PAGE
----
1. Ha, yeah growing up in 70s / 80s we got up to all kinds. My fave memory is when my sister knocked her front teeth out on a bike ride and we all got back on our bikes to go and look for them :-) Or making a den by digging a a big hole underground in next doors garden…
    Take no notice of the naysayers, everyone is having some kind of difficulty in this pandemic and if you cant have a moan then what can you do?

  2. OMG! I was just googling a Nuxe review and landed on your website. Between this article and the accidental Zoom sex footage one I’m now hooked. Both made me laugh out loud- a much needed activity I’ve not engaged in lately. Thank you!

    • Haha! Welcome to the madness….

  3. Hi Ruth .Here in Poland in 80’s when i was a kid most of my free time after school was playing with my friends in playground or riding a bike around our residential area or running thru gardens or swim in the lake or help parents in garden or help in the field.Mom was working as a teacher in high school and dad was on semi retirement but also worked in another school part time. in 80’s we did have tv but 1 or 2 computer or video. phones were a luxury items. so my parents did play with me but the simply didn’t have much time.My much older sister was studying in another city to become doctor.So i don’t know how would we survived a lock down.especially with the political climate of that time.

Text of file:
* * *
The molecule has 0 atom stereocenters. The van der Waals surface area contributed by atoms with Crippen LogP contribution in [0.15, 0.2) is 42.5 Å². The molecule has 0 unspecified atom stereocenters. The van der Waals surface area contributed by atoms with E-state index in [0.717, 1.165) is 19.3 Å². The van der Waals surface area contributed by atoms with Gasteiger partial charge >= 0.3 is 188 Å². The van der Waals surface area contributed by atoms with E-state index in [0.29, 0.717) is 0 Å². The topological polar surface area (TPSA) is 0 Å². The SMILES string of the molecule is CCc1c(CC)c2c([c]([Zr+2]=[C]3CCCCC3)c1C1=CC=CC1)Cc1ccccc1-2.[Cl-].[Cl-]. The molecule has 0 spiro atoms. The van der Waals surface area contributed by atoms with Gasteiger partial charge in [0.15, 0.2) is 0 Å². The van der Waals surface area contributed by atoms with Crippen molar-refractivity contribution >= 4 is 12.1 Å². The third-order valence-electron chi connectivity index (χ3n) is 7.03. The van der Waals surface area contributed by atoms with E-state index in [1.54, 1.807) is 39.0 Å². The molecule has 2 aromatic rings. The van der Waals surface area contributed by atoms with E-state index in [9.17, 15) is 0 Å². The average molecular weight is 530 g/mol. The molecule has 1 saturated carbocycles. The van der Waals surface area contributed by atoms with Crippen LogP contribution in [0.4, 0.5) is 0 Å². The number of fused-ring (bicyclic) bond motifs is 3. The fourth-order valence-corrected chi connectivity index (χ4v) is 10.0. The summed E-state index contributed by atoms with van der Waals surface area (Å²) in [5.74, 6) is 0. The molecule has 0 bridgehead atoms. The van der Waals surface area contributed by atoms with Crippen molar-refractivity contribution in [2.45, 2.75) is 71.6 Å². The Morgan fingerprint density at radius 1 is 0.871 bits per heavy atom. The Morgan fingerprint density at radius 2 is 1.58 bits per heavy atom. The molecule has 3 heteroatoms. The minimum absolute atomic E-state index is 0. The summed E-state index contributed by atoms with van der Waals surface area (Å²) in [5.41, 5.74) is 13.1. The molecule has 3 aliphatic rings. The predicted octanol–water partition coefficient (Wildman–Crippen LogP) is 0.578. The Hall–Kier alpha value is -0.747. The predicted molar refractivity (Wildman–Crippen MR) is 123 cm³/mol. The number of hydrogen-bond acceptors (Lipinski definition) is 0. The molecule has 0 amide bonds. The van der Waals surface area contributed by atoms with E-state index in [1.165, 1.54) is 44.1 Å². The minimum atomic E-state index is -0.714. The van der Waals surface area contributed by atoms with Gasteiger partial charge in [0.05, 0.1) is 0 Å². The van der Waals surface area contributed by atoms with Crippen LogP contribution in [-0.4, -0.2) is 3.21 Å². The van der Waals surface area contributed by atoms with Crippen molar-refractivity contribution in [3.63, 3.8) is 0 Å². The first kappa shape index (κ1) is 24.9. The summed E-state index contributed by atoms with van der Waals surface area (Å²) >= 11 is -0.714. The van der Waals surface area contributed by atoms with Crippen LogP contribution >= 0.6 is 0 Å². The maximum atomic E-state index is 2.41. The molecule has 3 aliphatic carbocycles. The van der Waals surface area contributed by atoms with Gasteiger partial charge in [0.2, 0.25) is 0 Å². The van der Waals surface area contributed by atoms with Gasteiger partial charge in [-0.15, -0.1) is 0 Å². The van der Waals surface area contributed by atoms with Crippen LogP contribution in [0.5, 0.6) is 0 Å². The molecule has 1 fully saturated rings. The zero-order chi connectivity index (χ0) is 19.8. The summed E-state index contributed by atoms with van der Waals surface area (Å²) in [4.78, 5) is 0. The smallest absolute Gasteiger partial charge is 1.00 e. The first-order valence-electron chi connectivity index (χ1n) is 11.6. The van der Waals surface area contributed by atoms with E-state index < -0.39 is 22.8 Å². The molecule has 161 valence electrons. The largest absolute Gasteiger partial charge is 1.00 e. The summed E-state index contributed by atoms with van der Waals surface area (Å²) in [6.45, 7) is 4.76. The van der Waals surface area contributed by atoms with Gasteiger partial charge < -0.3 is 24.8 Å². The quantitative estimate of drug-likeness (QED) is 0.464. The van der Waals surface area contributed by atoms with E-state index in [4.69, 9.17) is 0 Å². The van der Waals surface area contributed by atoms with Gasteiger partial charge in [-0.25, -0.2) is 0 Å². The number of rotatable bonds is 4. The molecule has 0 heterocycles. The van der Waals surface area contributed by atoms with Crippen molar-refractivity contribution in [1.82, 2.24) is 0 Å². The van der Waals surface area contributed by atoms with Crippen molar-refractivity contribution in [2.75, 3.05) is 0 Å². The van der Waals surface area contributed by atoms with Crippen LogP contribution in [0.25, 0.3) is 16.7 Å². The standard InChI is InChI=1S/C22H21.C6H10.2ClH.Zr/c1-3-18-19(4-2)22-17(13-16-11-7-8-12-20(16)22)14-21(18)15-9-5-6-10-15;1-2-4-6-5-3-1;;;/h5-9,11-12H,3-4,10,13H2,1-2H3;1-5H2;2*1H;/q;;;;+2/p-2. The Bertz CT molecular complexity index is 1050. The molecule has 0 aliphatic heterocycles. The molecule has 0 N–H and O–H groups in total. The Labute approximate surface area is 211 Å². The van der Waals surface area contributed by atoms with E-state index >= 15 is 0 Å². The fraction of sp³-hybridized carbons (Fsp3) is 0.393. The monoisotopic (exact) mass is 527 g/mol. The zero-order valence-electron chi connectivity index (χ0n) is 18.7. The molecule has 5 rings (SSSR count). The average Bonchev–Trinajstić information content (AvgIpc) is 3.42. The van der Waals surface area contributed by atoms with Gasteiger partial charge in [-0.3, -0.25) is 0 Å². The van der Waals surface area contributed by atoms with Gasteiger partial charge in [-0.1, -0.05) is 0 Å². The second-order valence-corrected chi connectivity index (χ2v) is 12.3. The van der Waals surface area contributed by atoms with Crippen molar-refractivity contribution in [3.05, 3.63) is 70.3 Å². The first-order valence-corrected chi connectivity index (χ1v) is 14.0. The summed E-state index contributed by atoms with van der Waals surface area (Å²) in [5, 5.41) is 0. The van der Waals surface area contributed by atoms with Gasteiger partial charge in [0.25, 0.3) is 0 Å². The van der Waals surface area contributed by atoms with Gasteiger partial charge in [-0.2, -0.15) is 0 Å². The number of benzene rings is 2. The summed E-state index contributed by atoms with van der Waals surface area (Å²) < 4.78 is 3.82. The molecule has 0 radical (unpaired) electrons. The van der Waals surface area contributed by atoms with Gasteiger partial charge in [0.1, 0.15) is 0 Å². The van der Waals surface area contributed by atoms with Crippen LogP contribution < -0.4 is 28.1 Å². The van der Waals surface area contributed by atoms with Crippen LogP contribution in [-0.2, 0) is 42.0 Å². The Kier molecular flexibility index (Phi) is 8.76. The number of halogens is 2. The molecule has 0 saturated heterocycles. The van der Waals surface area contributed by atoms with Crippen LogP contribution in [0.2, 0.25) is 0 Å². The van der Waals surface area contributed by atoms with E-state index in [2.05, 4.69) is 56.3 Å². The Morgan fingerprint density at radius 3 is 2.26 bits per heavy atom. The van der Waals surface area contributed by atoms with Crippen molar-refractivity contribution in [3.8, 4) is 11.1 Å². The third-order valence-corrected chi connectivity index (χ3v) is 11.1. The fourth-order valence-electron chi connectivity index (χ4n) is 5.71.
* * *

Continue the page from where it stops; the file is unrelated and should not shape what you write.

4. Hi Ruth , so good to have you back ! As usual your wit and honesty have brought a smile to my face !
    I’m home schooling a very bossy albeit super clever 8 year old who when it comes to school work loves to correct me at any given minute! I dread Sunday evenings as this is when her school send a complete forecast of the school work to be completed that coming week and and can you believe there’s PE on there ? Now don’t get me wrong I think Joe Wicks has done a great job but being on a zoom call and seeing all the children with their feet in the air really does tickle me ! Today they were learning about netball skills ! My house is just not big enough ! That said I am grateful that it does allow me to sit down with a cuppa for 15 minutes . Also if I hear ‘mum can I have a snack one more time I think I’ll explode !! Xxx